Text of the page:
• Oil severance tax: Liberals have long clamored for a tax on oil production — the current version, SB 246, would impose a 10% tax on all oil and gas produced in the state. Democratic Sen. Bob Wieckowski said he’s gathered more supporters, but the bill may face the same headwinds that other tax proposals have in a Legislature still spooked by the 2018 recall of a Democrat who voted to increase the gas tax. 
  • Teach for America: AB 221 would prohibit California schools from hiring teachers through Teach For America and other third-party programs that unions generally view as competitors. Charter schools and some school districts opposed the bill last year, but Democratic Assemblywoman Cristina Garcia says Teach for America harms disadvantaged students by placing inexperienced teachers in their classrooms.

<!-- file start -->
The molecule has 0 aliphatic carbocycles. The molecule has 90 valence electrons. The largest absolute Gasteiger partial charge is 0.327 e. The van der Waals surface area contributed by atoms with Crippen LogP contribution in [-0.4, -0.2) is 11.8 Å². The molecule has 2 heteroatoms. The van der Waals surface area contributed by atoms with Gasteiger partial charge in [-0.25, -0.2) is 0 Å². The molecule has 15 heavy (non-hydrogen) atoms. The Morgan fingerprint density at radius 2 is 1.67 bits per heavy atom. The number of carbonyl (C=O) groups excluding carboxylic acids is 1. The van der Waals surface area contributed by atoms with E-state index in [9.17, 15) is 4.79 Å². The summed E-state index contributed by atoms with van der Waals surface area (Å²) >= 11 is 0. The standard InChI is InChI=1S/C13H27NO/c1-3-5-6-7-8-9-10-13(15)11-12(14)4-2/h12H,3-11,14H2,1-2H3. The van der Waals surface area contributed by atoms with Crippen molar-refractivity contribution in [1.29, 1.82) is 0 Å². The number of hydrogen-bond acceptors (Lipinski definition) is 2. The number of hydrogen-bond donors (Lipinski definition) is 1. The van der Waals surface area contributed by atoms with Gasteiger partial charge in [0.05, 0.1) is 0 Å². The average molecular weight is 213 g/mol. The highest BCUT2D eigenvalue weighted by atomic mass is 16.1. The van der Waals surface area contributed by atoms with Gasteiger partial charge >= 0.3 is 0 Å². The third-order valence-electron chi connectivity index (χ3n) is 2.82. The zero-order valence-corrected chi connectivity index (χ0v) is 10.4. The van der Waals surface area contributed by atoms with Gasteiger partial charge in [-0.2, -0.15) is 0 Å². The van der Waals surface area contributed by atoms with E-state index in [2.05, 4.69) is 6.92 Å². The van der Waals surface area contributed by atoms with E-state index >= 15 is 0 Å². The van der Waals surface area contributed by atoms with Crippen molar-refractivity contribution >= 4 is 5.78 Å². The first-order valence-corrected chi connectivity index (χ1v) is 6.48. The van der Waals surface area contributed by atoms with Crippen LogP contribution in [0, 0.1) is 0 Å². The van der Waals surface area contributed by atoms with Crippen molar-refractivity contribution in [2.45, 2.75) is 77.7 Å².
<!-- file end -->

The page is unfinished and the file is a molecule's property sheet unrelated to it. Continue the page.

• Renters and landlords: AB 53 would bar landlords from asking about a potential tenant’s criminal record during the initial housing application. But it stops short of actually banning discrimination on the basis of a criminal record. Criminal justice organizations say it doesn’t go far enough. Landlord lobbies say it goes too far.

AB 5? Deal with it

Uber and Lyft drivers rally at the Capitol in 2014. Photo by Shawn Hubler for CALmatters
Gig economy workers rally at the Capitol in 2014.

 “AB 5 is the law.” That’s the “speak softly and carry a big stick” notice to California businesses on California’s new worker-classification law from Julie Su, secretary of the California Labor and Workforce Development Agency, who has the authority to crack down on workplace violations and investigate complaints.